1. anything done, being done, or to be done; deed; performance: a heroic act.
2. the process of doing: caught in the act.
3. a formal decision, law, or the like, by a legislature, ruler, court, or other authority; decree or edict; statute; judgment, resolve, or award: an act of Congress.
4. an instrument or document stating something done or transacted.
5. one of the main divisions of a play or opera: the second act of Hamlet.
6. a short performance by one or more entertainers, usually part of a variety show or radio or television program.
7. the personnel of such a group: The act broke up after 30 years.
8. false show; pretense; feint: The politician's pious remarks were all an act.
9. Philosophy. activity in process; operation. the principle or power of operation. form as determining essence. a state of realization, as opposed to potentiality. verb (used without object) 10. to do something; exert energy or force; be employed or operative: He acted promptly in the emergency. 1
1. to reach, make, or issue a decision on some matter: I am required to act before noon tomorrow. 1
2. to operate or function in a particular way; perform specific duties or functions: to act as manager. 1
3. to produce an effect; perform a function: The medicine failed to act. 1
4. to behave or conduct oneself in a particular fashion: to act well under all conditions. 1
5. to pretend; feign: Act interested even if you're bored. 1
6. to perform as an actor: He acted in three plays by Molière. 1
7. to be capable of being performed: His plays don't act well. 1
8. to serve or substitute (usually followed by for): In my absence the assistant manager will act for me. verb (used with object) 1
9. to represent (a fictitious or historical character) with one's person: to act Macbeth. 20. to feign; counterfeit: to act outraged virtue. 2
1. to behave as: He acted the fool. 2
2. Obsolete. to actuate. Verb phrases 2
3. act on/upon, to act in accordance with; follow: He acted on my advice. to have an effect on; affect: The stirring music acted on the emotions of the audience. 2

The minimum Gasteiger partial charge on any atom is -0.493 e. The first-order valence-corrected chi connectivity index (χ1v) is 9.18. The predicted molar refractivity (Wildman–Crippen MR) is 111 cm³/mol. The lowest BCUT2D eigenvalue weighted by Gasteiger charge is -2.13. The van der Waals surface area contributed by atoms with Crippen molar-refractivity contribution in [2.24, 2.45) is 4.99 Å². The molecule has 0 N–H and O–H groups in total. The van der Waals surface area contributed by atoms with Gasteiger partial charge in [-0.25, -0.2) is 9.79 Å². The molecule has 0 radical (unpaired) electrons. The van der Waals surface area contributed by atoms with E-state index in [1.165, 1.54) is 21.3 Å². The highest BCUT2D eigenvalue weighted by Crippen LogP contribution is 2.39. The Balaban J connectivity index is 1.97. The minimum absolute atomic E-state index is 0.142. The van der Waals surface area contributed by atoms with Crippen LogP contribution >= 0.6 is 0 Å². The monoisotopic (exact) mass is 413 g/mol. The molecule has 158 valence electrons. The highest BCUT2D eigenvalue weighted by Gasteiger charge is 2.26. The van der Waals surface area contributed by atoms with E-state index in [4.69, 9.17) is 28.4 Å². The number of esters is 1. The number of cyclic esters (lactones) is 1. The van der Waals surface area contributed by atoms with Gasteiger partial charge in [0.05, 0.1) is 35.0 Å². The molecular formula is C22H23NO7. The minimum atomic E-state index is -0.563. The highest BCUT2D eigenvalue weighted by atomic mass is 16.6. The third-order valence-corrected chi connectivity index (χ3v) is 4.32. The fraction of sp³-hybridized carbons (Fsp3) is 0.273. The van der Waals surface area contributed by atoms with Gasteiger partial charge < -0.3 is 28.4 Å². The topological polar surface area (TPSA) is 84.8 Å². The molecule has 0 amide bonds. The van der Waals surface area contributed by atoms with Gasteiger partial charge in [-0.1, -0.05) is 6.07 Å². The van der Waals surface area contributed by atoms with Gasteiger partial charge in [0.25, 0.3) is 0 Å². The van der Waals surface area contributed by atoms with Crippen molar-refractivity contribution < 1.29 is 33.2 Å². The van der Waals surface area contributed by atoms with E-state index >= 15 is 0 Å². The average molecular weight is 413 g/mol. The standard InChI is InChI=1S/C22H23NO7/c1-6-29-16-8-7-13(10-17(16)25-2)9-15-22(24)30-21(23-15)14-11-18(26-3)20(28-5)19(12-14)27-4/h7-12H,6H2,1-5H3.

4. act out, to demonstrate or illustrate by pantomime or by words and gestures: The party guests acted out stories for one another. Psychology. to give overt expression to (repressed emotions or impulses) without insightful understanding: The patients acted out early traumas by getting angry with the analyst. 2
5. act up, to fail to function properly; malfunction: The vacuum cleaner is acting up again. to behave willfully: The children always act up in school the day before a holiday.
"There can be act leaders."
"There can be act people/places/organizations."
"There can be act expresslies."
"There can be act stills."
"There can be act ups."
"There can be act procedures."
"There can be act autonomouslies."
"There can be act wills."
"There can be act utilitarianisms."
"There can be act teleconferencings."
"There can be act people."
"There can be act mps."
"There can be act legislations."
"There can be act laws."
"There can be act exemptions."
"There can be act emphasiseses."
"There can be act doctrines."
"There can be act banks."
"There can be act whiles."
"There can be act states."
Similar Nouns to Act
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